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Internet 'good for the brain'

Internet 'good for the brain'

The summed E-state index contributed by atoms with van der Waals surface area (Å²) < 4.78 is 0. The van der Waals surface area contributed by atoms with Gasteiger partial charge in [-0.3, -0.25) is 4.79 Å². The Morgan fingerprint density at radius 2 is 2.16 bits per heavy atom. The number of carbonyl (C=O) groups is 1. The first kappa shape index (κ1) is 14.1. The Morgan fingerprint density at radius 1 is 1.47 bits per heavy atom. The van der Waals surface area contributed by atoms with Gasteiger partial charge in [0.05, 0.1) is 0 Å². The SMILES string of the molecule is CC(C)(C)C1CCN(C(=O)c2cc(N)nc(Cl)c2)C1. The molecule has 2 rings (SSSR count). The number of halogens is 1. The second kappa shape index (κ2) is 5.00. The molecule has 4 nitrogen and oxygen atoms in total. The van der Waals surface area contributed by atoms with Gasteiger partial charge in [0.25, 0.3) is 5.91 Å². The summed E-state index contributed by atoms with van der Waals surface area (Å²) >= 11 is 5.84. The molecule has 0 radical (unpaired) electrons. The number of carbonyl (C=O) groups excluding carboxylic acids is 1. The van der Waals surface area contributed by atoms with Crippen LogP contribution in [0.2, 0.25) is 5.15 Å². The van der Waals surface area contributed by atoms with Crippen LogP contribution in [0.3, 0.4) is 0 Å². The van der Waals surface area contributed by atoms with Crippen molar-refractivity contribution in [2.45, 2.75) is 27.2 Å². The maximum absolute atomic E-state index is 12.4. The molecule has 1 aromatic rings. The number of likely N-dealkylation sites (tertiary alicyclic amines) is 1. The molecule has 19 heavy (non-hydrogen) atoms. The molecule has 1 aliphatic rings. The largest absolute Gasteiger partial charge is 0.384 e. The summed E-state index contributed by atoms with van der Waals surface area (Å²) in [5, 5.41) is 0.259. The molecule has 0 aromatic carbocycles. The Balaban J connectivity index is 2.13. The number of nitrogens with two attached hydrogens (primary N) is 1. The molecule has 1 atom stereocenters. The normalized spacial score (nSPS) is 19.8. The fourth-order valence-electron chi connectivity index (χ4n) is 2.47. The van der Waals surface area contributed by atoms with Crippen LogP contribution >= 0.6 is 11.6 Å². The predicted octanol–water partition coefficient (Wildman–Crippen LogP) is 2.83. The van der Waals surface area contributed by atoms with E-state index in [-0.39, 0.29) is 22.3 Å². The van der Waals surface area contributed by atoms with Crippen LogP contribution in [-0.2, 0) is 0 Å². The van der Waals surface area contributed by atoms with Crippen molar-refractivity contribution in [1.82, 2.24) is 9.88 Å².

For middle-aged and older people at least, using the internet helps boost brain power, research suggests. A University of California Los Angeles team found searching the web stimulated centres in the brain that controlled decision-making and complex reasoning. The researchers say this might even help to counteract the age-related physiological changes that cause the brain to slow down. The study features in the American Journal of Geriatric Psychiatry. As the brain ages, a number of changes occur, including shrinkage and reductions in cell activity, which can affect performance. It has long been thought that activities which keep the brain active, such as crossword puzzles, may help minimise that impact - and the latest study suggests that surfing the web can be added to the list. Lead researcher Professor Gary Small said: "The study results are encouraging, that emerging computerised technologies may have physiological effects and potential benefits for middle-aged and older adults. "Internet searching engages complicated brain activity, which may help exercise and improve brain function." The latest study was based on 24 volunteers aged between 55 and 76. Half were experienced internet users, the rest were not. Compared with reading Each volunteer underwent a brain scan while performing web searches and book-reading tasks. Both types of task produced evidence of significant activity in regions of the brain controlling language, reading, memory and visual abilities. However, the web search task produced significant additional activity in separate areas of the brain which control decision-making and complex reasoning - but only in those who were experienced web users. The researchers said that, compared to simple reading, the internet's wealth of choices required people to make decisions about what to click on in order to get the relevant information. However, they suggested that newcomers to the web had not quite grasped the strategies needed to successfully carry out a web search. Professor Smith said: "A simple, everyday task like searching the web appears to enhance brain circuitry in older adults, demonstrating that our brains are sensitive and can continue to learn as we grow older." Rebecca Wood, chief executive of the Alzheimer's Research Trust, said: "These fascinating findings add to previous research suggesting that middle-aged and older people can reduce their risk of dementia by taking part in regular mentally stimulating activities. "Older web users - 'silver surfers' - are doing precisely this. "Frequent social interactions, regular exercise and maintaining a balanced diet can also reduce dementia risk." Dr Susanne Sorensen, head of research at the Alzheimer's Society, said: "Use it or lose it may well be a positive message to keep people active but there is very little real evidence that keeping the brain exercised with puzzles, games or other activities can promote cognitive health and reduce the risk of dementia."

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